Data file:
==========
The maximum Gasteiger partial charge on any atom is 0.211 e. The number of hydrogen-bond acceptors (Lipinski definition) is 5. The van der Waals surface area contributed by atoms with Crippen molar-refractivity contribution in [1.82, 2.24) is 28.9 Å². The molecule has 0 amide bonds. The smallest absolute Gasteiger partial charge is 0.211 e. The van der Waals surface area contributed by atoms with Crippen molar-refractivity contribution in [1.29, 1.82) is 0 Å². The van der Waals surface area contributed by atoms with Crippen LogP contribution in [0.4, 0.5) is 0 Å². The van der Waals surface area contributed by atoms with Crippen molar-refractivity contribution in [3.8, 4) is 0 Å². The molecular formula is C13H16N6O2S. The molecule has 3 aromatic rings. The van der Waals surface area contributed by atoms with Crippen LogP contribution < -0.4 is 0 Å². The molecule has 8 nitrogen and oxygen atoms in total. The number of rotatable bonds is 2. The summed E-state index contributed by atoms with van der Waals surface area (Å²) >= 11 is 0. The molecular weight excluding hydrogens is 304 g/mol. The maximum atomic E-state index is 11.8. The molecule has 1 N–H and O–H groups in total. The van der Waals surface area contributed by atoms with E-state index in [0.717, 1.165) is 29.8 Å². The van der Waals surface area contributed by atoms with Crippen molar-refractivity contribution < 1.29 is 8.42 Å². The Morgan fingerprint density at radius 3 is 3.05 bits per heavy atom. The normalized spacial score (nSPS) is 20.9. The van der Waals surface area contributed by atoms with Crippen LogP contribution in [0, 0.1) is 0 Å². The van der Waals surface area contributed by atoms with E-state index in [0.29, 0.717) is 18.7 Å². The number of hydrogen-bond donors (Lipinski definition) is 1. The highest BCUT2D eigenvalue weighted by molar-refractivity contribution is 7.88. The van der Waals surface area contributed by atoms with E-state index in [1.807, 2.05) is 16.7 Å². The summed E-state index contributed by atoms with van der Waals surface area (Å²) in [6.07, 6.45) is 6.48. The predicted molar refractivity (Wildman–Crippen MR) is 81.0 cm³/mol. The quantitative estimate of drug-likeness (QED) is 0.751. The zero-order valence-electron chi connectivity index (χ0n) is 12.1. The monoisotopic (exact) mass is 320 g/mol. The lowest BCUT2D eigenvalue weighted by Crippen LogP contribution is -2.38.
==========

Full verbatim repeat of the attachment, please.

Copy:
The maximum Gasteiger partial charge on any atom is 0.211 e. The number of hydrogen-bond acceptors (Lipinski definition) is 5. The van der Waals surface area contributed by atoms with Crippen molar-refractivity contribution in [1.82, 2.24) is 28.9 Å². The molecule has 0 amide bonds. The smallest absolute Gasteiger partial charge is 0.211 e. The van der Waals surface area contributed by atoms with Crippen molar-refractivity contribution in [1.29, 1.82) is 0 Å². The van der Waals surface area contributed by atoms with Crippen LogP contribution in [0.4, 0.5) is 0 Å². The van der Waals surface area contributed by atoms with Crippen molar-refractivity contribution in [3.8, 4) is 0 Å². The molecular formula is C13H16N6O2S. The molecule has 3 aromatic rings. The van der Waals surface area contributed by atoms with Crippen LogP contribution < -0.4 is 0 Å². The molecule has 8 nitrogen and oxygen atoms in total. The number of rotatable bonds is 2. The summed E-state index contributed by atoms with van der Waals surface area (Å²) >= 11 is 0. The molecular weight excluding hydrogens is 304 g/mol. The maximum atomic E-state index is 11.8. The molecule has 1 N–H and O–H groups in total. The van der Waals surface area contributed by atoms with E-state index in [0.717, 1.165) is 29.8 Å². The van der Waals surface area contributed by atoms with Crippen molar-refractivity contribution < 1.29 is 8.42 Å². The Morgan fingerprint density at radius 3 is 3.05 bits per heavy atom. The normalized spacial score (nSPS) is 20.9. The van der Waals surface area contributed by atoms with Crippen LogP contribution in [0, 0.1) is 0 Å². The van der Waals surface area contributed by atoms with E-state index in [0.29, 0.717) is 18.7 Å². The number of hydrogen-bond donors (Lipinski definition) is 1. The highest BCUT2D eigenvalue weighted by molar-refractivity contribution is 7.88. The van der Waals surface area contributed by atoms with E-state index in [1.807, 2.05) is 16.7 Å². The summed E-state index contributed by atoms with van der Waals surface area (Å²) in [6.07, 6.45) is 6.48. The predicted molar refractivity (Wildman–Crippen MR) is 81.0 cm³/mol. The quantitative estimate of drug-likeness (QED) is 0.751. The zero-order valence-electron chi connectivity index (χ0n) is 12.1. The monoisotopic (exact) mass is 320 g/mol. The lowest BCUT2D eigenvalue weighted by Crippen LogP contribution is -2.38.